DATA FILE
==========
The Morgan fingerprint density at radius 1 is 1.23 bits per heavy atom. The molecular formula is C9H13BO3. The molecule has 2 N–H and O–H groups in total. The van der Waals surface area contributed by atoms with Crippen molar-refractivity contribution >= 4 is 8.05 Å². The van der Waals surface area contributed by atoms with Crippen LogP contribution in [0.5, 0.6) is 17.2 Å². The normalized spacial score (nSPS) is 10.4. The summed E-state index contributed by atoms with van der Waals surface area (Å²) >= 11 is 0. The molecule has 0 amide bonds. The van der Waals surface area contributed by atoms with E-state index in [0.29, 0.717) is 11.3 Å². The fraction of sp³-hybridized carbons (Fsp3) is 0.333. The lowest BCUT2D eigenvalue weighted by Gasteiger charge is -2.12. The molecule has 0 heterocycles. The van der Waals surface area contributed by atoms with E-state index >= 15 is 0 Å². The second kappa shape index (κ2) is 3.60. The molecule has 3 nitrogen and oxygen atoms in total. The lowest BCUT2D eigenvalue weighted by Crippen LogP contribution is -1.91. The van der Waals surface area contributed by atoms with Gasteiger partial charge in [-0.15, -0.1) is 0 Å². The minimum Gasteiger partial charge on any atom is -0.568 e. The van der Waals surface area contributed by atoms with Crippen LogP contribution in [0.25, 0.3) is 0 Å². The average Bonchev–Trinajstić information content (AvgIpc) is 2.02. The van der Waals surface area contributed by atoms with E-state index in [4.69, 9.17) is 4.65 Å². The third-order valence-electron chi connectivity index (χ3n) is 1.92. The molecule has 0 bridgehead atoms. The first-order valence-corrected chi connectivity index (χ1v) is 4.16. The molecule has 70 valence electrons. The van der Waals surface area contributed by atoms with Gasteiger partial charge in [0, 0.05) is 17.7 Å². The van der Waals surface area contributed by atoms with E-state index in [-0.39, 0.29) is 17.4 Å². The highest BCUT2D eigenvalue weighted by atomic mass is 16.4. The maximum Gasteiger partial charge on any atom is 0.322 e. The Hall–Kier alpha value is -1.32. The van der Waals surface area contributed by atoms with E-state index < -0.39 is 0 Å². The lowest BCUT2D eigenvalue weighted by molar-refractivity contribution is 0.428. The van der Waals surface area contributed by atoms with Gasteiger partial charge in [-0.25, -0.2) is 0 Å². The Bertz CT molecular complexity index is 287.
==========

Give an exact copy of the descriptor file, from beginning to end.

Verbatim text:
The Morgan fingerprint density at radius 1 is 1.23 bits per heavy atom. The molecular formula is C9H13BO3. The molecule has 2 N–H and O–H groups in total. The van der Waals surface area contributed by atoms with Crippen molar-refractivity contribution >= 4 is 8.05 Å². The van der Waals surface area contributed by atoms with Crippen LogP contribution in [0.5, 0.6) is 17.2 Å². The normalized spacial score (nSPS) is 10.4. The summed E-state index contributed by atoms with van der Waals surface area (Å²) >= 11 is 0. The molecule has 0 amide bonds. The van der Waals surface area contributed by atoms with E-state index in [0.29, 0.717) is 11.3 Å². The fraction of sp³-hybridized carbons (Fsp3) is 0.333. The lowest BCUT2D eigenvalue weighted by Gasteiger charge is -2.12. The molecule has 0 heterocycles. The van der Waals surface area contributed by atoms with E-state index >= 15 is 0 Å². The second kappa shape index (κ2) is 3.60. The molecule has 3 nitrogen and oxygen atoms in total. The lowest BCUT2D eigenvalue weighted by Crippen LogP contribution is -1.91. The van der Waals surface area contributed by atoms with Gasteiger partial charge in [-0.15, -0.1) is 0 Å². The minimum Gasteiger partial charge on any atom is -0.568 e. The van der Waals surface area contributed by atoms with Crippen LogP contribution in [0.25, 0.3) is 0 Å². The average Bonchev–Trinajstić information content (AvgIpc) is 2.02. The van der Waals surface area contributed by atoms with E-state index in [4.69, 9.17) is 4.65 Å². The third-order valence-electron chi connectivity index (χ3n) is 1.92. The molecule has 0 bridgehead atoms. The first-order valence-corrected chi connectivity index (χ1v) is 4.16. The molecule has 70 valence electrons. The van der Waals surface area contributed by atoms with Gasteiger partial charge in [0, 0.05) is 17.7 Å². The van der Waals surface area contributed by atoms with E-state index in [-0.39, 0.29) is 17.4 Å². The highest BCUT2D eigenvalue weighted by atomic mass is 16.4. The maximum Gasteiger partial charge on any atom is 0.322 e. The Hall–Kier alpha value is -1.32. The van der Waals surface area contributed by atoms with E-state index < -0.39 is 0 Å². The lowest BCUT2D eigenvalue weighted by molar-refractivity contribution is 0.428. The van der Waals surface area contributed by atoms with Gasteiger partial charge in [-0.25, -0.2) is 0 Å². The Bertz CT molecular complexity index is 287.